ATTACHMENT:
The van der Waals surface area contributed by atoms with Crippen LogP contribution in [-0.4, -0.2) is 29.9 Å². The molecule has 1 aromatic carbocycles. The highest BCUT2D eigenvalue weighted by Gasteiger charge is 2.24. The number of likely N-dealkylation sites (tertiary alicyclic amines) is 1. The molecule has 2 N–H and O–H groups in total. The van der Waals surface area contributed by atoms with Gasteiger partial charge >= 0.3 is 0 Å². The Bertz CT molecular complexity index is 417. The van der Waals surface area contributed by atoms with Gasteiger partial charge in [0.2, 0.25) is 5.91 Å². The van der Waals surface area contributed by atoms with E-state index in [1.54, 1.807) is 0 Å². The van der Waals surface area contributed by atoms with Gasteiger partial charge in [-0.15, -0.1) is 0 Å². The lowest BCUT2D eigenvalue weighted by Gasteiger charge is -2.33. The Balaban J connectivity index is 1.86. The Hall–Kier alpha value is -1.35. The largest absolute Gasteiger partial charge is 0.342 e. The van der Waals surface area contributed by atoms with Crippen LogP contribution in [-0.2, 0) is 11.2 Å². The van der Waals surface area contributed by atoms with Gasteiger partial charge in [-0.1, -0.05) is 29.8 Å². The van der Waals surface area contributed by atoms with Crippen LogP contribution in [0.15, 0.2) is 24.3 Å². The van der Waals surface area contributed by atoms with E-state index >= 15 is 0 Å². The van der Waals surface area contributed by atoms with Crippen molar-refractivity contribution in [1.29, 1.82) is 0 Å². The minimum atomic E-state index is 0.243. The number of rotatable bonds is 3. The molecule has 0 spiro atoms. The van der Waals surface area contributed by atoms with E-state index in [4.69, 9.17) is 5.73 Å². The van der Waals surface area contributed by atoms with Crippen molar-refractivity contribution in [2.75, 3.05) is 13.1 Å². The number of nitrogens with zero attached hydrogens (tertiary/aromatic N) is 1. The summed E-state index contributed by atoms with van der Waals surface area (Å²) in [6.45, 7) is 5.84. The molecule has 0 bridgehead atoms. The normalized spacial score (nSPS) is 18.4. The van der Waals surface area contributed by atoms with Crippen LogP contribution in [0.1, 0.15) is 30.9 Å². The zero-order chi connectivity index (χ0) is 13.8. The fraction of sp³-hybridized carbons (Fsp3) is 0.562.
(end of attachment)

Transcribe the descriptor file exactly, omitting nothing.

The van der Waals surface area contributed by atoms with Crippen LogP contribution in [-0.4, -0.2) is 29.9 Å². The molecule has 1 aromatic carbocycles. The highest BCUT2D eigenvalue weighted by Gasteiger charge is 2.24. The number of likely N-dealkylation sites (tertiary alicyclic amines) is 1. The molecule has 2 N–H and O–H groups in total. The van der Waals surface area contributed by atoms with Gasteiger partial charge >= 0.3 is 0 Å². The Bertz CT molecular complexity index is 417. The van der Waals surface area contributed by atoms with Gasteiger partial charge in [0.2, 0.25) is 5.91 Å². The van der Waals surface area contributed by atoms with E-state index in [1.54, 1.807) is 0 Å². The van der Waals surface area contributed by atoms with Gasteiger partial charge in [-0.15, -0.1) is 0 Å². The lowest BCUT2D eigenvalue weighted by Gasteiger charge is -2.33. The Balaban J connectivity index is 1.86. The Hall–Kier alpha value is -1.35. The largest absolute Gasteiger partial charge is 0.342 e. The van der Waals surface area contributed by atoms with Crippen LogP contribution in [-0.2, 0) is 11.2 Å². The van der Waals surface area contributed by atoms with Gasteiger partial charge in [-0.1, -0.05) is 29.8 Å². The van der Waals surface area contributed by atoms with Crippen LogP contribution in [0.15, 0.2) is 24.3 Å². The van der Waals surface area contributed by atoms with E-state index >= 15 is 0 Å². The van der Waals surface area contributed by atoms with Crippen molar-refractivity contribution in [1.29, 1.82) is 0 Å². The minimum atomic E-state index is 0.243. The number of rotatable bonds is 3. The molecule has 0 spiro atoms. The van der Waals surface area contributed by atoms with E-state index in [4.69, 9.17) is 5.73 Å². The van der Waals surface area contributed by atoms with Crippen molar-refractivity contribution in [2.75, 3.05) is 13.1 Å². The number of nitrogens with zero attached hydrogens (tertiary/aromatic N) is 1. The summed E-state index contributed by atoms with van der Waals surface area (Å²) in [6.45, 7) is 5.84. The molecule has 0 bridgehead atoms. The normalized spacial score (nSPS) is 18.4. The van der Waals surface area contributed by atoms with Crippen LogP contribution in [0.1, 0.15) is 30.9 Å². The zero-order chi connectivity index (χ0) is 13.8. The fraction of sp³-hybridized carbons (Fsp3) is 0.562.